We’ve been reporting for some time about Anheuser-Busch InBev’s plan to acquire SABMiller, the largest beer merger in history that could see one-third of all beer on the planet controlled by one company. Last report, the United States Department of Justice was investigating the matter. Today we learned that the DOJ has approved the acquisition. Yes, this creates a beer behemoth like the world has never known and could create an anti-competitive advantage that could negatively impact beer consumers, but it’s not all bad news.
Today the Brewers Association, which represents the interests of America’s small and independent breweries, released a statement in response to the U.S. Department of Justice’s decision to approve the merger.
Bob Pease, president and CEO of the Brewers Association (BA)—a not-for-profit trade association—released the following statement regarding the approval of Anheuser-Busch InBev’s acquisition of SABMiller:
“Today’s decision by the Department of Justice (DOJ) to approve the acquisition of SABMiller by ABI stipulates many of the safeguards the Brewers Association requested to preserve fair competition and access to market for America’s small and independent craft brewers.”
“While we continue to believe that the merger of the world’s two largest brewers is bad for both the beer industry and consumers, the DOJ’s significant requirements, including the termination of incentive programs such as the Voluntary Anheuser Busch Incentive for Performance Program (VAIP), a cap on ABI’s self-distribution volume and other measures to protect distributor independence, appear to address some of our major apprehensions with the merger. With effective enforcement of these provisions, small brewers can rely on their independent distributor partners to access the market. This will help ensure that beer enthusiasts can continue to enjoy a vast variety of options from the more than 4,600 breweries in the U.S.”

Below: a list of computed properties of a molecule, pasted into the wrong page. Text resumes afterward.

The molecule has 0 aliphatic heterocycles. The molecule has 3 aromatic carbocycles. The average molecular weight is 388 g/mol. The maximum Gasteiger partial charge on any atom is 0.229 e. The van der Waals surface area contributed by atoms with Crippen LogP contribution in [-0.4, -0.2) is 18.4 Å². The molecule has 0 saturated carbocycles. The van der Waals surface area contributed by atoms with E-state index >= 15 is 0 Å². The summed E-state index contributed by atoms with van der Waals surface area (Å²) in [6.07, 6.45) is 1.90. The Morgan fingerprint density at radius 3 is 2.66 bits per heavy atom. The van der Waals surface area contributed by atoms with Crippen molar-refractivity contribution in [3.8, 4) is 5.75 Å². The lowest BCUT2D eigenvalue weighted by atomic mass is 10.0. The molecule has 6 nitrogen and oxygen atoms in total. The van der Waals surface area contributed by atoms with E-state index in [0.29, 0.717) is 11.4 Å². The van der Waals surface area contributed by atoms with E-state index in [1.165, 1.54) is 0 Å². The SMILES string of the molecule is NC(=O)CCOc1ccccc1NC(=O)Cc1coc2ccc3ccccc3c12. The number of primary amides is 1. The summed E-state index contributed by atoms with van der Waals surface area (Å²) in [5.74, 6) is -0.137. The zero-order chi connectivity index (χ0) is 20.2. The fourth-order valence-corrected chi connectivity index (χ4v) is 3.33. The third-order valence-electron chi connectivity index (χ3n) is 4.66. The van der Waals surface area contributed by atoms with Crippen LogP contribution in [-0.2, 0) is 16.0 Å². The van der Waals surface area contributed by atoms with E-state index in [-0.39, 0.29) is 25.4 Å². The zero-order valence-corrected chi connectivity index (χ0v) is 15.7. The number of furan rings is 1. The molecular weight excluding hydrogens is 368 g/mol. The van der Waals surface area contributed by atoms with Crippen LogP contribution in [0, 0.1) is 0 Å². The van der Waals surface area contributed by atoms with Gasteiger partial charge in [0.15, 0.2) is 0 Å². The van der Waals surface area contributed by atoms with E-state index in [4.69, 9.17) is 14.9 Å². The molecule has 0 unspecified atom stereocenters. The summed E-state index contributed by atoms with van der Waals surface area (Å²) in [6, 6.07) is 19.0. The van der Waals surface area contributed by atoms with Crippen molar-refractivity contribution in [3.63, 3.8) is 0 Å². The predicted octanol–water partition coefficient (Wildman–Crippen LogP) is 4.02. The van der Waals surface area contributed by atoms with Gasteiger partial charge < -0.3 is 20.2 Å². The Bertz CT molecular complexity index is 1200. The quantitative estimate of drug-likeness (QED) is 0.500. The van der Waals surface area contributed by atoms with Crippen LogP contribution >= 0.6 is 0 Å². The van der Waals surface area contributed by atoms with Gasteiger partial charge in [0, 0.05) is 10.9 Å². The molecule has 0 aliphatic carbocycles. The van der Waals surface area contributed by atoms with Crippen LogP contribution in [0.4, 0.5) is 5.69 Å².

“The Brewers Association will closely examine the consent decree and compliance with its provisions, as well as monitor ABI’s actions, specifically with regard to the acquisition of independent craft brewers. We remain concerned about how past, pending and future acquisitions may shift the dynamics of the current beer market. We will continue to encourage the DOJ to monitor and, where necessary, take action to remedy any anticompetitive effects of ABI’s behavior in the U.S.”
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